Bloomberg Is $pending 35K an Hour in Mayoral Campaign

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    NEWSLETTERS

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    Bill Thompson vs. Michael Bloomberg

    How badly does Michael Bloomberg want a third term as mayor of New York? The billionaire is spending $35,000 an hour out of his own pocket.

         He could burn through more than $100 million on what is already the most expensive self-financed campaign in American history.
        
    For the 67-year-old media tycoon with an estimated worth of $17.5 billion, his biggest challenge has been in overcoming the negative publicity of reversing his longtime support for term limits and persuading the City Council to change the law last year so he could run again.
        
    His Democratic challenger, comptroller William Thompson Jr., has run ads hammering Bloomberg over the reversal, but his message has been drowned out by Bloomberg's barrage of advertising.  Bloomberg has said he plans to stay the course if re-elected, promising to continue efforts to improve schools, promote technology jobs and to make New York a greener city.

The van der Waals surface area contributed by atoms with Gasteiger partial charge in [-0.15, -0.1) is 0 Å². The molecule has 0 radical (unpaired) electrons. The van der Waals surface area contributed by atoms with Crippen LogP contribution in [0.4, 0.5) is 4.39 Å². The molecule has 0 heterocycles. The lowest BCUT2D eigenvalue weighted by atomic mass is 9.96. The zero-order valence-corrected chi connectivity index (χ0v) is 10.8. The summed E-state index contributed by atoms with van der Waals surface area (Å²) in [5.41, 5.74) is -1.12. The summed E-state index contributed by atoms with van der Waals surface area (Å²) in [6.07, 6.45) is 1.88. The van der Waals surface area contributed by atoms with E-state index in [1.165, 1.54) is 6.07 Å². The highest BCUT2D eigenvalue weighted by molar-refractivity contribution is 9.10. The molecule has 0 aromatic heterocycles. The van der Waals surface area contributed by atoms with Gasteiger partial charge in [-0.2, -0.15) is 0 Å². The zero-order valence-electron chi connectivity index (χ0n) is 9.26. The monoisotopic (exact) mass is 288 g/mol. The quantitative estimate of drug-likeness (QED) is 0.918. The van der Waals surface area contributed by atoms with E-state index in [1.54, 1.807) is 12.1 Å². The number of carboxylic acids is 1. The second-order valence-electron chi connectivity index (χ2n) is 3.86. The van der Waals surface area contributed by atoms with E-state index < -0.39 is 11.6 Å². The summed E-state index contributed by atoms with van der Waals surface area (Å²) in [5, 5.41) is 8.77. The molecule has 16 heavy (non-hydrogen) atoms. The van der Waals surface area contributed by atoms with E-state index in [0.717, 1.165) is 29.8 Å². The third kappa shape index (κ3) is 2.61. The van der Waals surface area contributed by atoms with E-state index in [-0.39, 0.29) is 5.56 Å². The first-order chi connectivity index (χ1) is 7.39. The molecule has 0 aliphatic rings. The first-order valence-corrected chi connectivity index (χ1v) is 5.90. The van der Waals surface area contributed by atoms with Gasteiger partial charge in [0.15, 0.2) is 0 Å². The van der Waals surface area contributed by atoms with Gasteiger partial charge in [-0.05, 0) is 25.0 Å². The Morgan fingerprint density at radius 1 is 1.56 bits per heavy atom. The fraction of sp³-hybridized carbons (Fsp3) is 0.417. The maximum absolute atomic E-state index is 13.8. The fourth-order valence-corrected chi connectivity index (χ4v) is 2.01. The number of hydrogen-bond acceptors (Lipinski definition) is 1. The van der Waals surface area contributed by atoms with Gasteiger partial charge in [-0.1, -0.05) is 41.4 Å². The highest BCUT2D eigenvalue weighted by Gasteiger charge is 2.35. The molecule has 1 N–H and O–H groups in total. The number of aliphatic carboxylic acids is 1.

Polls show Bloomberg leading by 15 to 18 points.

    Bloomberg, Thompson Spar Over Money and Taxes

    [NY] Bloomberg, Thompson Spar Over Money and Taxes
    Melissa Russo Reports (Published Wednesday, Oct 28, 2009)

    With just days to go before the vote, Thompson, who has been criticized for not unveiling enough of his policy initiatives, on sketched out a liberal policy agenda aimed at renters rights and straphangers.

    He promised to appoint pro-tenant members to the Rent Guidelines Board to oppose higher rents and pro-rider members to the board of the MTA to oppose raising fares. He said he would keep subway station agents on the job, and try to place all rent-regulated middle-class apartments that are part of the Mitchell-Lama program since 1973 under rent stabilization laws, The New York Times reported.

    He also said he would give the homeless priority for Section 8 rental vouchers and allow homeless families who now are required to pay for shelter to instead put that money into escrow to be used for a permanent apartment, the Times said.